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Donald Trump calls President Obama ‘the founder of ISIS’

Republican presidential nominee Donald Trump holds a sign

Republican presidential nominee Donald Trump holds a sign during a campaign rally at the BB&T Center, in Sunrise, Fla., Wednesday, Aug. 10, 2016. Credit: AP

Trump pushes ISIS envelope further than ever

Republican presidential nominee Donald Trump started his latest broadside by charging as before that the Obama administration created conditions that led to ISIS wreaking havoc in the Mideast and Europe. Then he took it to the next level.

In a Florida speech Wednesday night, he said President Barack Obama founded the Islamic State group, with Hillary Clinton in tow.

“In many respects, you know, they honor President Obama,” he said of ISIS. “He’s the founder of ISIS. He’s the founder. He founded ISIS.”

That makes Clinton a “co-founder,” the candidate argued. Trump also used the president’s full name, “Barack Hussein Obama” in driving home the point.

On Thursday morning, Trump doubled-down on his claims during an interview on CNBC, where he said he “absolutely” considered Obama the founder of the terrorist group.

“What?” Trump said. “Are people complaining that I said he was the founder of ISIS?”

Trump surrogate Rudy Giuliani defended Trump’s remarks in a Thursday morning CNN interview, saying the comments were “legitimate political commentary.”

Once again, Trump’s stump performance will drive debate. Stay tuned.

Explaining her poll vault

Veteran Marist Institute pollster Lee Miringoff made two salient points about Clinton’s uptick in Ohio, Pennsylvania and Iowa, regarding the latest NBC News/Wall Street Journal/Marist numbers, reports Newsday’s Yancey Roy.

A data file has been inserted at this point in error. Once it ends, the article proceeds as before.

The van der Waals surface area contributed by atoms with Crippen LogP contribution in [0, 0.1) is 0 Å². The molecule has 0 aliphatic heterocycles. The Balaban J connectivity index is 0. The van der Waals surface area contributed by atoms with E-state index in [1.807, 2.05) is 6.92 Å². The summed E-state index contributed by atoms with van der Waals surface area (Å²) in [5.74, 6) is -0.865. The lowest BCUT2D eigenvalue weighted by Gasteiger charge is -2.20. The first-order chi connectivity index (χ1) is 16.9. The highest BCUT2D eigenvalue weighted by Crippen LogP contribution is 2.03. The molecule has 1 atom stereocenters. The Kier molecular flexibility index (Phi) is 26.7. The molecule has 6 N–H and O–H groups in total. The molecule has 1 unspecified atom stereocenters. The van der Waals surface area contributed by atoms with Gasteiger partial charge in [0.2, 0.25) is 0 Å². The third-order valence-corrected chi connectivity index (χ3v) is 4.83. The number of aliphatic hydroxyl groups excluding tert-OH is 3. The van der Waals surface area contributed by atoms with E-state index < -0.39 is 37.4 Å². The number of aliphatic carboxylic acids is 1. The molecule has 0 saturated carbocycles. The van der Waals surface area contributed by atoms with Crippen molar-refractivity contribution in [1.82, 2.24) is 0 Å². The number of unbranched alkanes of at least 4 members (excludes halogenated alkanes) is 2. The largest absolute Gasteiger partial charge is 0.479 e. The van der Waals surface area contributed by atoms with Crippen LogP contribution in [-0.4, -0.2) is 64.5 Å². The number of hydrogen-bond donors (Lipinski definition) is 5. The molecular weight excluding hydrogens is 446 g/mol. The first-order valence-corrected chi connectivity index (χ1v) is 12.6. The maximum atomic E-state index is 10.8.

One was that she has successfully raised Trump’s impulsive temperament as an issue.

Another was that the shift in her favor is not about warm feelings for Clinton.

“It’s not like her negatives have declined,” Miringoff said.

Clinton to talk taxes and Trump

Hillary Clinton will tout her economic agenda in Michigan on Thursday, days after Donald Trump laid out his economic plans in Detroit.

Clinton will speak in Warren, a heavily Republican suburb of Detroit, and is expected to make the case that her tax plan will give a boost to the middle class, while Trump’s plan will “only benefit millionaires like himself,” according to a preview of the address obtained by Politico.

SOS from GOP: Save our Senate

State-by-state polls are providing fresh hope for the GOP to retain control of the Senate despite headwinds caused by having Trump at the top of the ticket.

One survey suggested that while Trump trails Clinton in Ohio by 5 points, that state’s Republican Sen. Rob Portman still leads his challenger by 5 points. He’s kept aloof from Trump.

It is more typical to see a party’s ticketmates poll in the same direction in national races.

Staying off the Trump train

Trump’s GOP alienations continued Wednesday. Chris Shays, a former Republican congressman from Connecticut, told NBC that he’ll vote for Clinton. And the unusual list grows.